If you’re reading this column every week you’re probably one of our local super recyclers who take the time to recycle absolutely everything possible. Seeing a lonely plastic soda bottle in a trash can instead of the breakroom recycling bin sends chills down your spine. Witnessing a co-worker place a perfectly good recyclable soup can in the trash instead of rinsing it out and taking it home to recycle it at the curb makes your face turn red hot with anger.
You’re probably thinking, “Don’t they realize that their throwing away resources that could be used again?” Yes, recyclable materials that actually get recycled are used to make new products in place of valuable virgin or raw materials. It’s a practice that is environmentally friendly, and in most cases, even economically friendly. Throwing recyclables in the trash is just plain wasteful.
But, before confronting a co-worker, family member, or friend in a huff about their questionable waste management practices, consider other ways to encourage them to be eco-friendlier. Sure, you want to convince them to recycle, turn the lights off, and carpool more – but being pushy about it will lead to resentment and in the end turn people off to the idea of being eco-friendly in the first place.
I’m an advocate of leading by example. For example, you pack lunch in reusable containers and use reusable cutlery every workday. At the end of your lunch break you have nothing to throw away while your co-workers spend several extra minutes throwing things away. At this point you don’t need to say anything, don’t offer advice, don’t say your way is better – just be a good consistent example.
Eventually one of them notices you have extra time to enjoy lunch and asks you for some advice. Now you can explain (in a non-judgmental way) that you just love packing a zero-waste lunch because it saves you time, and it’s even good for the environment. Perhaps you’ll inspire them to try a few reusable items of their own next time.
The same goes for recycling. If you have a plastic soda bottle with you always take the few extra steps to get the bottle to the recycling bin. Pick up a stray bottle or two that is in the wrong place and carry it to the recycling bin. Eventually someone will observe what you’re doing and follow suit, or at least ask how you know where to put what product. This is where you can step in with your company’s recycling guide, or point out the recycling signage at the bin.
Since recycling and doing eco-friendly things takes extra work, especially for those who have never done so, it’s a good idea to tell people why they should do certain things. Perhaps the company you work at has a green initiative where the whole company is encouraged to recycle. Or, you can share some recycling facts like, “recycling one plastic bottle saves the energy equivalent of powering a 60-watt light bulb for three hours.” The why behind the action is another way to encourage greener actions.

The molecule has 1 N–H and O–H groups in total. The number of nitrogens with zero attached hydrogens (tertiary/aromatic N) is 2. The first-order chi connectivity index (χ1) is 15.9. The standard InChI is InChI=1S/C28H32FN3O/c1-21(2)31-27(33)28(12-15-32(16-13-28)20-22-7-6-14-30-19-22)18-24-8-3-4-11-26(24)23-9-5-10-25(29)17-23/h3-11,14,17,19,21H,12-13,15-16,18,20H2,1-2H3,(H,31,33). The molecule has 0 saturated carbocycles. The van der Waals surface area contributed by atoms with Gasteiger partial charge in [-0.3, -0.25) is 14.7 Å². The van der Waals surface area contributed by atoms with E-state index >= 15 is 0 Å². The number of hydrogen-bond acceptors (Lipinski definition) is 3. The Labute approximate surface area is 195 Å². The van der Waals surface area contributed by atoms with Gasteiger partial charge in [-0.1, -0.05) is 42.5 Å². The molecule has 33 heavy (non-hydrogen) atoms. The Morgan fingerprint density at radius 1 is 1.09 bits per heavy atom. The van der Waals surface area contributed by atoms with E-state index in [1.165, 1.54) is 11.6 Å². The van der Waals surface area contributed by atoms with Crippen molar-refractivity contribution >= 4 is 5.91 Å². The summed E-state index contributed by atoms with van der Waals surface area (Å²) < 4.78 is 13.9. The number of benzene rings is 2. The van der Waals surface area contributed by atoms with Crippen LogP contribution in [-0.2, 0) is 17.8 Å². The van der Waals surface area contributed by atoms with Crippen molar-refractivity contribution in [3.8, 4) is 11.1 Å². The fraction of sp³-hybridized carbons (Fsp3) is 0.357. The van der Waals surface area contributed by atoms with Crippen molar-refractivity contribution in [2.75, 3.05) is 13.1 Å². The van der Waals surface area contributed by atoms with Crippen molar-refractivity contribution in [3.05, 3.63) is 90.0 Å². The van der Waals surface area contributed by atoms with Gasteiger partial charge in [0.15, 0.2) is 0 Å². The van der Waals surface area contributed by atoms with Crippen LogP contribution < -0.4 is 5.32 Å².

Sometimes people don’t recycle or do other eco-friendly things because it’s just too confusing or not convenient. One way you can help is to make recycling more accessible. In an office setting you may have recycling bins available, but no signage indicating what can be recycled. This results in no recyclables, or even the wrong kind of recyclables, being placed in the bin.
Remove uncertainty by placing a simple sign at each recycling bin that lists or shows a picture of what should be recycled. Some companies recycle only paper and cardboard, while others have more options and can recycle plastic bottles too. If you work for a large organization these recycling signs may already exists. Identify the right person that can provide signage for you. Or visit www.recycleacrossamerica.org to order pre-designed full color signage.
Recycling bins and trash cans are buddies. They can be placed next to each other to make it a convenient one-stop shop for properly disposing of waste. The most important thing is the label or signage so the right types of products are placed in the right bin. Ultimately signs with a photo of the product that can be placed in a particular bin are most effective.
As you’re encouraging others to be eco-friendlier remember to always be a good example. And, when someone asks for advice don’t be a nag about it. Empower them to do the right things on their own. Ultimately we can’t force people to do what we want. But, we can strive to encourage and inspire for a better, greener future.